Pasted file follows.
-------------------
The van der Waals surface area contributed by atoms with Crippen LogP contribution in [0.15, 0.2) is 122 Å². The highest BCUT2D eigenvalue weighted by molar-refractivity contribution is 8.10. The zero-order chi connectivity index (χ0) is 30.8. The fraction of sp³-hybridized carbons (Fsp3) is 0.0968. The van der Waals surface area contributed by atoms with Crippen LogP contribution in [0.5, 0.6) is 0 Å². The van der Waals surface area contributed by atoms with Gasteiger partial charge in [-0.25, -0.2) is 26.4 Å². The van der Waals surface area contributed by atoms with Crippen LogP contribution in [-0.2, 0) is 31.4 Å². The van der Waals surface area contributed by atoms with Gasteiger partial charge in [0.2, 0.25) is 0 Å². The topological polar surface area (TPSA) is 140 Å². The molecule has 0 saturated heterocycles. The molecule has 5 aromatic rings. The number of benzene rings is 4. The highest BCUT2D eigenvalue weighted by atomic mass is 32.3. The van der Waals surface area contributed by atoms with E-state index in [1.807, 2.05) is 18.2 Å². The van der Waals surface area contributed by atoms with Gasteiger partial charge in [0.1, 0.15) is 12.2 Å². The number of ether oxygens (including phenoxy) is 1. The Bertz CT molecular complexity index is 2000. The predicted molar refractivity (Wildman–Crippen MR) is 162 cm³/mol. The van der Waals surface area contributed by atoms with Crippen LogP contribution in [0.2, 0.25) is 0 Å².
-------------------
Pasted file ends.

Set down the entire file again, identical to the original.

The van der Waals surface area contributed by atoms with Crippen LogP contribution in [0.15, 0.2) is 122 Å². The highest BCUT2D eigenvalue weighted by molar-refractivity contribution is 8.10. The zero-order chi connectivity index (χ0) is 30.8. The fraction of sp³-hybridized carbons (Fsp3) is 0.0968. The van der Waals surface area contributed by atoms with Crippen LogP contribution in [0.5, 0.6) is 0 Å². The van der Waals surface area contributed by atoms with Gasteiger partial charge in [-0.25, -0.2) is 26.4 Å². The van der Waals surface area contributed by atoms with Crippen LogP contribution in [-0.2, 0) is 31.4 Å². The van der Waals surface area contributed by atoms with Gasteiger partial charge in [0.2, 0.25) is 0 Å². The topological polar surface area (TPSA) is 140 Å². The molecule has 0 saturated heterocycles. The molecule has 5 aromatic rings. The number of benzene rings is 4. The highest BCUT2D eigenvalue weighted by atomic mass is 32.3. The van der Waals surface area contributed by atoms with E-state index in [1.807, 2.05) is 18.2 Å². The van der Waals surface area contributed by atoms with Gasteiger partial charge in [0.1, 0.15) is 12.2 Å². The number of ether oxygens (including phenoxy) is 1. The Bertz CT molecular complexity index is 2000. The predicted molar refractivity (Wildman–Crippen MR) is 162 cm³/mol. The van der Waals surface area contributed by atoms with Crippen LogP contribution in [0.2, 0.25) is 0 Å².